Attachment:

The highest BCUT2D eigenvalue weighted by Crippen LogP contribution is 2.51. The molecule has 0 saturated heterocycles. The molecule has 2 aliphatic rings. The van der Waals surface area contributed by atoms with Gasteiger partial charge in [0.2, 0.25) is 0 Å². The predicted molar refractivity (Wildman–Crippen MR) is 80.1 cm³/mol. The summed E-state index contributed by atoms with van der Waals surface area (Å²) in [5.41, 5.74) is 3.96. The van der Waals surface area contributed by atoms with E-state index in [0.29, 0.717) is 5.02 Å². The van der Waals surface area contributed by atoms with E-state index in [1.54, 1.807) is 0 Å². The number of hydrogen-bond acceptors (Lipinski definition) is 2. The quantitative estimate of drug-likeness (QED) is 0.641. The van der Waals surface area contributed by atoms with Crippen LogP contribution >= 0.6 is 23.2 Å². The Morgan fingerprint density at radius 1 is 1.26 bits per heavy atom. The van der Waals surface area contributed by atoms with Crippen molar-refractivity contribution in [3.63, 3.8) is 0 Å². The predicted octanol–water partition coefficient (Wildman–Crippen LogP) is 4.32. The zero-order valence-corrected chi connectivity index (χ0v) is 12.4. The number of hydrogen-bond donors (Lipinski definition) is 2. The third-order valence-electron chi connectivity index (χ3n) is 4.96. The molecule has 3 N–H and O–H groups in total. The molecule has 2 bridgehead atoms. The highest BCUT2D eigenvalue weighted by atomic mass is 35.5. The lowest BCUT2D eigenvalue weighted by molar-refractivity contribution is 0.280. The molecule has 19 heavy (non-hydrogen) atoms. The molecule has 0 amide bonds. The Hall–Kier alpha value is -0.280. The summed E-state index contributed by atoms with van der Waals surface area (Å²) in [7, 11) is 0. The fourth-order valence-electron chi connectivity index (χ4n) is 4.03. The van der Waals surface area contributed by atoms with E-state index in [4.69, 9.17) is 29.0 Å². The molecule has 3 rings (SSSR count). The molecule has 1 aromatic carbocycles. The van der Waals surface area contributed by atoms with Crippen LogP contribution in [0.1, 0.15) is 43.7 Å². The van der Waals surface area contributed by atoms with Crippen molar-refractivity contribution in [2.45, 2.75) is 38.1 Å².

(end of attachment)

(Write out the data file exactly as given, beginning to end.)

The highest BCUT2D eigenvalue weighted by Crippen LogP contribution is 2.51. The molecule has 0 saturated heterocycles. The molecule has 2 aliphatic rings. The van der Waals surface area contributed by atoms with Gasteiger partial charge in [0.2, 0.25) is 0 Å². The predicted molar refractivity (Wildman–Crippen MR) is 80.1 cm³/mol. The summed E-state index contributed by atoms with van der Waals surface area (Å²) in [5.41, 5.74) is 3.96. The van der Waals surface area contributed by atoms with E-state index in [0.29, 0.717) is 5.02 Å². The van der Waals surface area contributed by atoms with E-state index in [1.54, 1.807) is 0 Å². The number of hydrogen-bond acceptors (Lipinski definition) is 2. The quantitative estimate of drug-likeness (QED) is 0.641. The van der Waals surface area contributed by atoms with Crippen LogP contribution >= 0.6 is 23.2 Å². The Morgan fingerprint density at radius 1 is 1.26 bits per heavy atom. The van der Waals surface area contributed by atoms with Crippen molar-refractivity contribution in [3.63, 3.8) is 0 Å². The predicted octanol–water partition coefficient (Wildman–Crippen LogP) is 4.32. The zero-order valence-corrected chi connectivity index (χ0v) is 12.4. The number of hydrogen-bond donors (Lipinski definition) is 2. The third-order valence-electron chi connectivity index (χ3n) is 4.96. The molecule has 3 N–H and O–H groups in total. The molecule has 2 bridgehead atoms. The highest BCUT2D eigenvalue weighted by atomic mass is 35.5. The lowest BCUT2D eigenvalue weighted by molar-refractivity contribution is 0.280. The molecule has 19 heavy (non-hydrogen) atoms. The molecule has 0 amide bonds. The Hall–Kier alpha value is -0.280. The summed E-state index contributed by atoms with van der Waals surface area (Å²) in [7, 11) is 0. The fourth-order valence-electron chi connectivity index (χ4n) is 4.03. The van der Waals surface area contributed by atoms with E-state index in [4.69, 9.17) is 29.0 Å². The molecule has 3 rings (SSSR count). The molecule has 1 aromatic carbocycles. The van der Waals surface area contributed by atoms with Crippen LogP contribution in [0.1, 0.15) is 43.7 Å². The van der Waals surface area contributed by atoms with Crippen molar-refractivity contribution in [2.45, 2.75) is 38.1 Å².